Many 19th Century Gentleman researchers explored dreams, but it was Viennese Psychoanalyst Sigmund Freud who revived them in his 1900 book The Interpretation of Dreams. His direct followers were not as interested in dreams, but others were. Carl G. Jung and his analytic psychologists developed the most elaborate dream theories and practices. Jung's work deeply influenced the dream movement that flowered in the 1960's and laid the groundwork for bridging the gap between Eastern and Western medicine and

From Jung's point of view, (and many others) the Eastern healing path was one of reducing all matter to spirit and then dealing directly with spirit to obtain healing. While Jung saw that Western medicine needed more of this viewpoint, he also felt that there had to be a dance between the everyday mundane material world and ideals and transcendence of the spirit to obtain a state of wholeness. Dreams, he felt, attempted to move in a direction that was opposite to the direction we move in the daytime. By moving in this opposite or compensatory direction, the dream was a natural balancing process, and thus a restorative healing experience. We could assist in this process by cooperating with dream and establishing a dialogue with the unconscious.

These ideas and practices mixed with group processes that were being experimented with during the 1960's under the general title of a human potential movement. An prime example of these early dreamwork groups can be seen in the work of Frederick (Frtiz) Perls. In these groups, each part of the dream was seen as a part of the dreamer's psyche and given a voice. For example, the cane that I'm using in my dream is allowed to speak. "Oh how I like being seen as so supportive," I say as the cane. "But I just hate the thought of being used and worn down. Oh, how I wish I could get polished more often." Perls, like Jung, felt the dialogue between the dream and the dreamer unleashed repressed emotional, psychological & somatic patterns that could make us sick, and allow us greater range of creative expression and experience and relatedness to ourselves, others and the world.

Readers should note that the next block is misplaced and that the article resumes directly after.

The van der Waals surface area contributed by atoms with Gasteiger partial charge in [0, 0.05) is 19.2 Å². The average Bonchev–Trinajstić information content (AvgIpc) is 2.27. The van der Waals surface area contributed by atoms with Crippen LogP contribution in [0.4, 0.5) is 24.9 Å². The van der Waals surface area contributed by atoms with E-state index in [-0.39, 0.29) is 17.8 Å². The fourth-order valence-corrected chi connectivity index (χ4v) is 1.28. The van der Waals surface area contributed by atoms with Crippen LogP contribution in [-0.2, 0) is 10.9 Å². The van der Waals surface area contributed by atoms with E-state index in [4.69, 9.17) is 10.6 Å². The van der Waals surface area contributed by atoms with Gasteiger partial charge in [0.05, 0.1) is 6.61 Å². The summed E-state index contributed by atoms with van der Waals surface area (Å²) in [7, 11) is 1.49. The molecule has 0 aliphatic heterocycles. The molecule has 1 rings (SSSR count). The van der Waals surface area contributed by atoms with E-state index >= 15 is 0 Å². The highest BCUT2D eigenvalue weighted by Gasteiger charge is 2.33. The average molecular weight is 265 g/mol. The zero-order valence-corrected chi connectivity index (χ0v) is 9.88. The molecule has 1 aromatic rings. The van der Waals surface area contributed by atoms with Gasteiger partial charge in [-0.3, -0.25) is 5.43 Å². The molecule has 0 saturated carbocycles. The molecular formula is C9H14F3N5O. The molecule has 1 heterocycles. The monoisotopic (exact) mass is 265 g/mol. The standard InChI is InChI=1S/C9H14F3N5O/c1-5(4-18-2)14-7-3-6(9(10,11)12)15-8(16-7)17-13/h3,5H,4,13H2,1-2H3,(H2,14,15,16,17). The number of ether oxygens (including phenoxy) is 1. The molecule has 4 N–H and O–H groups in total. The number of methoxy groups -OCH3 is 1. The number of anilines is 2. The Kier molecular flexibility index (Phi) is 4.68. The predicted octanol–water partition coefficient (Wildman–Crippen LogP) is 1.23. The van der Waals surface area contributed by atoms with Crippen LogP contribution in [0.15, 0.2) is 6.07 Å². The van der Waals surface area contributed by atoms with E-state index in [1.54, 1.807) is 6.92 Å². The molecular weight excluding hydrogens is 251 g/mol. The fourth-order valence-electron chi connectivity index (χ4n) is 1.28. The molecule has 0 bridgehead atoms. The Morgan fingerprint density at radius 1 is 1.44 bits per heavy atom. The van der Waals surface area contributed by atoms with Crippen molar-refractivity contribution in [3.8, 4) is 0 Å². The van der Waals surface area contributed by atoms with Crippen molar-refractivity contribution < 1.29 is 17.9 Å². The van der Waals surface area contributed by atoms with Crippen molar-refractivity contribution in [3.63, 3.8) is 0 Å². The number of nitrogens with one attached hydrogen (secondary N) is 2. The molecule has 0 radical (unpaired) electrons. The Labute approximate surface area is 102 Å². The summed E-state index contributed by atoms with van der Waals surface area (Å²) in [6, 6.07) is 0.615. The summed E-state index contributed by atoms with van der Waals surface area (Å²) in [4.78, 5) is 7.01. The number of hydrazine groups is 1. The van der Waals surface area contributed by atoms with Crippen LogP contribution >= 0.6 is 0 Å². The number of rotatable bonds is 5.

By the 1980's it was clear that an enormous variety of dreamwork had developed, both inside clinical therapy, outside in grassroots support groups and in spiritual traditions. The Association for the Study of Dreams was formed to begin an exchange of research and ideas between these and many other groups interested in dreams, including cognitive psychologists, anthropologists, sleep researchers and a whole host of groups influenced by dreams such artists, writers, and those interested in personal growth and spiritual development. ASD still hosts international conferences every year and they continue to bring together researchers from a variety of fields.

o Predicting Illness: Prodromal Dreams.

Dreams were used in the ancient dream sanctuaries to heal a variety of illnesses, but sank into disuse in the Dark Ages. Psychoanalysis revived the dream to address psychological and emotional illnesses. Contemporary dreamwork furthers the work of psychology, including the realm of the spiritual and human potential. Can dreams be fully revived to the status of healing the body of illness and wounds as in ancient Greece?

Research has confirmed that illnesses can sometimes be found in dreams before the symptoms actually appear. However, the hard science of dream prognosis is new. With the advent of MRI brain scans, this research is beginning to show reproducible results.

Vasily Kasatkin, a psychiatrist at the Leningrad Neurosurgical Institute, studied the content of dreams over a forty year period. His finding corroborate the American content analysis studies of Calvin Hall and go further. Calvin Hall found that the recalled surface of dreams tend to reflect the general life condition of the dreamer. When one is ill, there tend to be ill dreams, nightmares, struggle and often violence. Kasatkin's findings further found that these violent dreams often precede an illness.

How to avoid running to the family physician every time we have an uncomfortable dream becomes a problem for the dream watcher who scans for illness. Kasatkin has some observations that may help. The first is that these dreams are often longer than regular distress dreams.

Patricia Garfield has been a pioneer in this field of prognostic dreaming as well and collected the accounts of thousands of dreamers in her research. Dr. Garfield suggests a simple measure as a way to distinguish regular distress dreams from those we might wish to further explore. If it really hurts, it may indicate a problem. If it is just scary, it may be better taken as symbolic or metaphorical.

Garfield suggest using the metaphor to locate the troubled area. If you have objects or other people in a dream that are broken or damaged, an analogy can be made. Thus a broken refrigerator my have something to do with the stomach, or an acquaintance who you think of as a headache may indicate trouble with your head. Note that these metaphors are used in conjunction with real pain being experienced in the dream, not simple the occurrence of a friend or refrigerator in a dream.